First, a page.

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Saving energy in new and old buildings

Energy-efficient buildings are important if the energy transition is to succeed While energy-efficient building became standard practice some time ago, the energy-efficient refurbishment of older

buildings is till lagging behind. dena provides a broad range of information services to support homeowners in the implementation of energy-efficient refurbishment.

Energy transition for buildings

Energy-efficient refurbishment

Energy-efficient refurbishment has many benefits for private homeowners. Moreover, increasing the energy efficiency of older buildings is a crucial factor in reaching the climate targets.

A building’s energy efficiency is a crucial factor in the construction of new builds or the refurbishment of older buildings. The German Energy Saving Ordinance (EnEV) and the Renewable Energies Heat Act (EEWärmeG) define many different energy standards that investors must adhere to in the construction of new builds.

Refurbishment offers significant potential

On the other hand, there are approximately 18 million existing residential buildings. Around three quarters of them were constructed before the First Thermal Insulation Ordinance was introduced in 1979. The majority of older buildings are unable to fulfil current energy standards. Efficiency potential is particularly high in these buildings, as the energy consumption in older buildings is frequently up to five times higher than in modern efficient houses.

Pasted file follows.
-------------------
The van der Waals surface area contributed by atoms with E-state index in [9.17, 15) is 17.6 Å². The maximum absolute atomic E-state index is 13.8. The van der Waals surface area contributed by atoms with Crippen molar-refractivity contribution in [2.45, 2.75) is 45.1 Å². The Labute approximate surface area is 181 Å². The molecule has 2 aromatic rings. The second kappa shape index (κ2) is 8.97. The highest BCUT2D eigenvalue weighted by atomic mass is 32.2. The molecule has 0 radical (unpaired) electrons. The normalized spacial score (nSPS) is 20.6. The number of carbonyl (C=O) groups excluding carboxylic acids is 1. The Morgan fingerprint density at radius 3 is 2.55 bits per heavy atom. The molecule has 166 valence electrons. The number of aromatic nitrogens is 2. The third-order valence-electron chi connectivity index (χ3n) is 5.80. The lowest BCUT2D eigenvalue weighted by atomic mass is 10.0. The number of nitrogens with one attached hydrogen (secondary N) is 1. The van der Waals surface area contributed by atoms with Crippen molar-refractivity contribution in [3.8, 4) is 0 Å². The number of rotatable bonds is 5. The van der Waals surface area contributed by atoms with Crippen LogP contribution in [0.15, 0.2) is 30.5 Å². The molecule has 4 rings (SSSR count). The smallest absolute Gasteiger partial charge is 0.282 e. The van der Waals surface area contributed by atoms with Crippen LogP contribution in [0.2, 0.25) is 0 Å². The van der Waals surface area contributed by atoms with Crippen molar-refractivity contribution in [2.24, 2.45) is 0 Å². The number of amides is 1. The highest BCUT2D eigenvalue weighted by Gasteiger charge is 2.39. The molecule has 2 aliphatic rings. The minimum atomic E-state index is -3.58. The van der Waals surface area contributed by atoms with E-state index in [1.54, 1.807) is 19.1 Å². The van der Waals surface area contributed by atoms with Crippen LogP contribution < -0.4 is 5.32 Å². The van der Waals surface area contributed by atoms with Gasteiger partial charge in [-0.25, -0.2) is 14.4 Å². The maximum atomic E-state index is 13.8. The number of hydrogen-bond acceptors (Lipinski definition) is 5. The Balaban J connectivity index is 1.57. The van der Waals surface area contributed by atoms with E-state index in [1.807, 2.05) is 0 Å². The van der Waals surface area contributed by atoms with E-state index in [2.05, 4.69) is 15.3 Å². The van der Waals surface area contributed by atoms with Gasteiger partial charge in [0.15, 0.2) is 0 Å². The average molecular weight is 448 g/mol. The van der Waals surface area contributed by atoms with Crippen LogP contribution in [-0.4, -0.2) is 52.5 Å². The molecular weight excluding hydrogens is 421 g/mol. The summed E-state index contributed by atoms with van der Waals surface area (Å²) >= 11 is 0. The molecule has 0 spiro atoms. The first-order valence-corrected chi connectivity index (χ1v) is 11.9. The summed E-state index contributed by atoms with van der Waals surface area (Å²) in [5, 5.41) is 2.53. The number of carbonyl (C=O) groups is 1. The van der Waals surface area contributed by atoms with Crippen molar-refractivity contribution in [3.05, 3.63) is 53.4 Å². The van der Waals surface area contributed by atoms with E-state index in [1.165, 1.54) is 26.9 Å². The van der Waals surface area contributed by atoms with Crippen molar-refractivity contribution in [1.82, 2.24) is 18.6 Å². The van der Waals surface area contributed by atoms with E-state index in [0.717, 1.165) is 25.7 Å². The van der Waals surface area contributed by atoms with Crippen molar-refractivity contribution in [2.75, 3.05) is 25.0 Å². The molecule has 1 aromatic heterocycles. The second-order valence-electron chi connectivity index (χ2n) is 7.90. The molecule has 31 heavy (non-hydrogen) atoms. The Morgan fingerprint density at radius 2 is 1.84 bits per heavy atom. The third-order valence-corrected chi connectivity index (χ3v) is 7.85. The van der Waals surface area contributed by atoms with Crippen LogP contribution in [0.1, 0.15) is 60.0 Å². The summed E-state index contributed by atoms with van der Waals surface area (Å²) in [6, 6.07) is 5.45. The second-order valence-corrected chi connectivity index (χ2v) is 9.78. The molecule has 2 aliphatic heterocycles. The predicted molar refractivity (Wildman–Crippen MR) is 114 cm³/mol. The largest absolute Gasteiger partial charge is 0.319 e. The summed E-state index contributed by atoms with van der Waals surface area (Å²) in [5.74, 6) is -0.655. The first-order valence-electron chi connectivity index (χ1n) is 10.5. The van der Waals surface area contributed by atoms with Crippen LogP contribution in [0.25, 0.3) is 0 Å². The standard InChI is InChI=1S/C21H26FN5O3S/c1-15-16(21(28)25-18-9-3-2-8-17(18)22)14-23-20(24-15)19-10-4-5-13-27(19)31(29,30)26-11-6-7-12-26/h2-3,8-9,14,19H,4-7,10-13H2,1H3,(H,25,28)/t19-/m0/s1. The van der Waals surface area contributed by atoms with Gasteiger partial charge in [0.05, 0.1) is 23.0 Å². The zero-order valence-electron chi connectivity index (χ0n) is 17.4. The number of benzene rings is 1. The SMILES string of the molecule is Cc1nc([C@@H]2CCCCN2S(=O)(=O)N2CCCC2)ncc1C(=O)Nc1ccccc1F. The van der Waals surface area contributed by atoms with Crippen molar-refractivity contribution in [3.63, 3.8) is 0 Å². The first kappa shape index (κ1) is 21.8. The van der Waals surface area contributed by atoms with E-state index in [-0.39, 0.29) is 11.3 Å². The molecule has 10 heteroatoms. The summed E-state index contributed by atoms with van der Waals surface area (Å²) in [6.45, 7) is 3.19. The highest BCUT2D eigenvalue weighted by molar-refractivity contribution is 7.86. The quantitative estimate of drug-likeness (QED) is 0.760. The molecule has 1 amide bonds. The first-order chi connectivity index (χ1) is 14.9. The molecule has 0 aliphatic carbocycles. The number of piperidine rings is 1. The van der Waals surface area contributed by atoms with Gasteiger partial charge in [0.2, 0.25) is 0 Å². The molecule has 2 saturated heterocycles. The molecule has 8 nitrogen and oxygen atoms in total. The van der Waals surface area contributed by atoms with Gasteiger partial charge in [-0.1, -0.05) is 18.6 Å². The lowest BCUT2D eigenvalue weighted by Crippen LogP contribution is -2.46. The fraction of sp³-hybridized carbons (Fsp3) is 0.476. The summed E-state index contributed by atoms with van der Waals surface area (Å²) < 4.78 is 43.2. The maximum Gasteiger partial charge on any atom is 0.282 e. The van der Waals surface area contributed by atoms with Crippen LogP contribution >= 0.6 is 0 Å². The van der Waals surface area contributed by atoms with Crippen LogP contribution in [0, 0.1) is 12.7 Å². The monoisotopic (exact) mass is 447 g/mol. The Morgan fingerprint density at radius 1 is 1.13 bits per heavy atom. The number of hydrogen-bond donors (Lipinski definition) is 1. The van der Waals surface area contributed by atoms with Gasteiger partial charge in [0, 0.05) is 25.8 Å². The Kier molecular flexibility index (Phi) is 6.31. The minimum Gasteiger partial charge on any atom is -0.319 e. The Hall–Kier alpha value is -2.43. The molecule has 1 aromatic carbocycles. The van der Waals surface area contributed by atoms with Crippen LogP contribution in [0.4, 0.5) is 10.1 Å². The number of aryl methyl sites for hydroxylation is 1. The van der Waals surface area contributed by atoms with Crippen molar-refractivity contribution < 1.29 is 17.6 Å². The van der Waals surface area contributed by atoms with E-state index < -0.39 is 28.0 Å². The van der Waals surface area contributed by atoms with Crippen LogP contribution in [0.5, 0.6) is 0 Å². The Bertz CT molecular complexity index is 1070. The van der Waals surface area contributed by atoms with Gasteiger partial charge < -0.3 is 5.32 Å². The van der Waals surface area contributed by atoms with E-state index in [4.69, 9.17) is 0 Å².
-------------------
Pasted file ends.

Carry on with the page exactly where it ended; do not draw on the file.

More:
This makes it particularly important to refurbish older buildings if the energy transition targets are to be reached. Above all, building owners must receive information and targeted funding in order to motivate them to carry out energy-efficient refurbishment. dena becomes involved at this point: among other things, it provides information on the benefits and opportunities of energy-efficient refurbishment.

The benefits of modern insulation, windows, heating and ventilation

Energy-efficiency measures achieve more than just reducing the energy costs. An efficiently heated house without draughty corners also provides a more pleasant living environment. The measures involved in energy-efficient refurbishment include the insulation of outside walls, the roof and the cellar, replacing windows (thermally insulated glass) and efficient heating systems for heating and hot water. It is also worth considering the use of renewable energies. Modern ventilation systems contribute to an improved room climate while filtering dust and pollen out of the air.

Competent advice on energy

Not all measures need to be carried out at once, of course. It is perfectly reasonable to complete refurbishments step by step. After all, there is no standard solution which can be applied to all buildings. Each house is unique and needs to be considered individually. Competent advice and good planning by an expert are important in order to guarantee the quality and cost effectiveness of the measures.